Michelle Arnold, PhD
Assistant Professor of Microbiology and Immunology
Areas of Specialty
Rotavirus; Innate Immunity
Dr. Arnold received a BS in Biochemistry from the University of Wisconsin and PhD in Virology from Harvard University. Dr. Arnold’s postdoctoral training was in the National Institute of Allergy and Infectious Diseases (NIAID) at the National Institutes of Health (NIH). Since joining the faculty of LSU Heath Shreveport in 2012, Dr. Arnold has been actively involved in mentoring and training students, recruitment efforts for the Department of Microbiology and Immunology, and faculty governance.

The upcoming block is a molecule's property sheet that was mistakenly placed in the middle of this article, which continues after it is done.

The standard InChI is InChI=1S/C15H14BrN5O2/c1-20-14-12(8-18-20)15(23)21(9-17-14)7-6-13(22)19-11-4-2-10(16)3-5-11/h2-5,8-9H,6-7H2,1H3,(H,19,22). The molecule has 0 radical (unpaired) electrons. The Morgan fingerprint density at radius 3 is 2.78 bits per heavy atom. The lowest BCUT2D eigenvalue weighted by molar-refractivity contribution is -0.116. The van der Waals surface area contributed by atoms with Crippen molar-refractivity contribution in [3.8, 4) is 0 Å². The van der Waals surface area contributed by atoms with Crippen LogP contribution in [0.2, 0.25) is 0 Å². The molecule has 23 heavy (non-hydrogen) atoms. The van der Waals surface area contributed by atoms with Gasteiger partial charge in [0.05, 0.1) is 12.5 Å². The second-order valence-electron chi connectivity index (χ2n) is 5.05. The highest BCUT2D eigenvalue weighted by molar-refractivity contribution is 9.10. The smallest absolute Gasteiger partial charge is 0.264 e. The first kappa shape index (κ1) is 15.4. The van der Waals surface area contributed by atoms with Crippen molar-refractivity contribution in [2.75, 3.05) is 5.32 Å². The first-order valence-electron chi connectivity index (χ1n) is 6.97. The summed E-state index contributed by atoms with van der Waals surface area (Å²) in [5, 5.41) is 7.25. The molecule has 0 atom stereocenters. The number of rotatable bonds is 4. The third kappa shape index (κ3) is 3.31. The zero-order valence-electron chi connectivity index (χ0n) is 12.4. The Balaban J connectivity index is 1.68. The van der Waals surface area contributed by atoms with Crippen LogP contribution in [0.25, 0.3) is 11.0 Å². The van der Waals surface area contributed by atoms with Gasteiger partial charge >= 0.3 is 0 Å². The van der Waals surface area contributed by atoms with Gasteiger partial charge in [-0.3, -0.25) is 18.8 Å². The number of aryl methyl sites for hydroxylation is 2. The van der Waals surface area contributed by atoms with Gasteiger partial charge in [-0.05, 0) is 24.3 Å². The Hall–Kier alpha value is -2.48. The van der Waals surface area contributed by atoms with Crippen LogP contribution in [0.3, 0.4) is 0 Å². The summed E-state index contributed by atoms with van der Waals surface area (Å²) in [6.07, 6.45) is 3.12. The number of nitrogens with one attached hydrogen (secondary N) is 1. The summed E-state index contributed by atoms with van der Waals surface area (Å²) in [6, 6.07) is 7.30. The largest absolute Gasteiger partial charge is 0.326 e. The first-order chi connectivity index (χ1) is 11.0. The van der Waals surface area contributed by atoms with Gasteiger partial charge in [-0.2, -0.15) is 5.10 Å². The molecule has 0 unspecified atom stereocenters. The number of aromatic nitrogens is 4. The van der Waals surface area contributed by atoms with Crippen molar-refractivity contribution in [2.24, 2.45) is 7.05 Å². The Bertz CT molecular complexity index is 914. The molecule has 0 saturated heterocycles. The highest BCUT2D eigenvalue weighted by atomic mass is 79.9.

Research: Arnold Lab is focused on understanding how rotavirus evades the host innate immune response. Rotavirus is a leading cause of severe diarrhea in infants and young children, and annually causes over 200,00 deaths worldwide. Infants have a naïve adaptive immune system, therefore the innate immune response, which serves as a critical, first-line host defense, is particularly important for protection against infectious diseases. Rotavirus has evolved multiple ways to avoid detection by the host, and also encodes proteins that directly inhibit innate antiviral pathways. Specifically, the viral nonstructural protein NSP1 is known to induce degradation of host proteins involved in interferon (IFN) induction. The Arnold Lab is working to identify the molecular mechanisms of NSP1-mediated down-regulation of IFN. Additionally, our research aims to identify and dissect the link between IFN inhibition and the species specificity of rotavirus replication. These studies may help to identify reasons for the lower vaccine efficacy observed in impoverished areas of the world.